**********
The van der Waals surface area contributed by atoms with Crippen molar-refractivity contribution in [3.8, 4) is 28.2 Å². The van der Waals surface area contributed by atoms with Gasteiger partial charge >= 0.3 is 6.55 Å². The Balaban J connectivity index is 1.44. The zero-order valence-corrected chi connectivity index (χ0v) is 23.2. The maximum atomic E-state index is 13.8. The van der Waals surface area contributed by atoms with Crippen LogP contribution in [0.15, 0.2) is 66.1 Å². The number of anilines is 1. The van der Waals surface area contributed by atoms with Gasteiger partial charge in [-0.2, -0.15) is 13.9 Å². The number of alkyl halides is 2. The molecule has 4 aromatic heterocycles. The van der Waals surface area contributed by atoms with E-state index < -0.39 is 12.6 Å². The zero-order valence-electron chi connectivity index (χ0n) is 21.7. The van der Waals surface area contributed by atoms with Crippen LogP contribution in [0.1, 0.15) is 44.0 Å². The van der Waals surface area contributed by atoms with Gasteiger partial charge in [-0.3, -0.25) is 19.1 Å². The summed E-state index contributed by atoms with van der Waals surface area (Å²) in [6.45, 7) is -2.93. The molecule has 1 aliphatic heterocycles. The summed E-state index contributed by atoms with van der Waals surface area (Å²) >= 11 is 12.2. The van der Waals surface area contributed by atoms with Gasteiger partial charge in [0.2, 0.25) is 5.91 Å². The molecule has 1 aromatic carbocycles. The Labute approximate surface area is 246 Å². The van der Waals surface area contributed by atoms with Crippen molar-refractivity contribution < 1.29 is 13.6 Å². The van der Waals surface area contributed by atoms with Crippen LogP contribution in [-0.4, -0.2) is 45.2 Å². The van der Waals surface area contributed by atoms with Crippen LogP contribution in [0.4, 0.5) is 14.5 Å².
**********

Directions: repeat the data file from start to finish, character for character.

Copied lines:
The van der Waals surface area contributed by atoms with Crippen molar-refractivity contribution in [3.8, 4) is 28.2 Å². The van der Waals surface area contributed by atoms with Gasteiger partial charge >= 0.3 is 6.55 Å². The Balaban J connectivity index is 1.44. The zero-order valence-corrected chi connectivity index (χ0v) is 23.2. The maximum atomic E-state index is 13.8. The van der Waals surface area contributed by atoms with Crippen LogP contribution in [0.15, 0.2) is 66.1 Å². The number of anilines is 1. The van der Waals surface area contributed by atoms with Gasteiger partial charge in [-0.2, -0.15) is 13.9 Å². The number of alkyl halides is 2. The molecule has 4 aromatic heterocycles. The van der Waals surface area contributed by atoms with E-state index < -0.39 is 12.6 Å². The zero-order valence-electron chi connectivity index (χ0n) is 21.7. The van der Waals surface area contributed by atoms with Crippen LogP contribution in [0.1, 0.15) is 44.0 Å². The van der Waals surface area contributed by atoms with Gasteiger partial charge in [-0.3, -0.25) is 19.1 Å². The summed E-state index contributed by atoms with van der Waals surface area (Å²) in [6.45, 7) is -2.93. The molecule has 1 aliphatic heterocycles. The summed E-state index contributed by atoms with van der Waals surface area (Å²) >= 11 is 12.2. The van der Waals surface area contributed by atoms with Gasteiger partial charge in [0.2, 0.25) is 5.91 Å². The molecule has 1 aromatic carbocycles. The Labute approximate surface area is 246 Å². The van der Waals surface area contributed by atoms with Crippen molar-refractivity contribution < 1.29 is 13.6 Å². The van der Waals surface area contributed by atoms with Crippen LogP contribution in [-0.4, -0.2) is 45.2 Å². The van der Waals surface area contributed by atoms with Crippen LogP contribution in [0.4, 0.5) is 14.5 Å².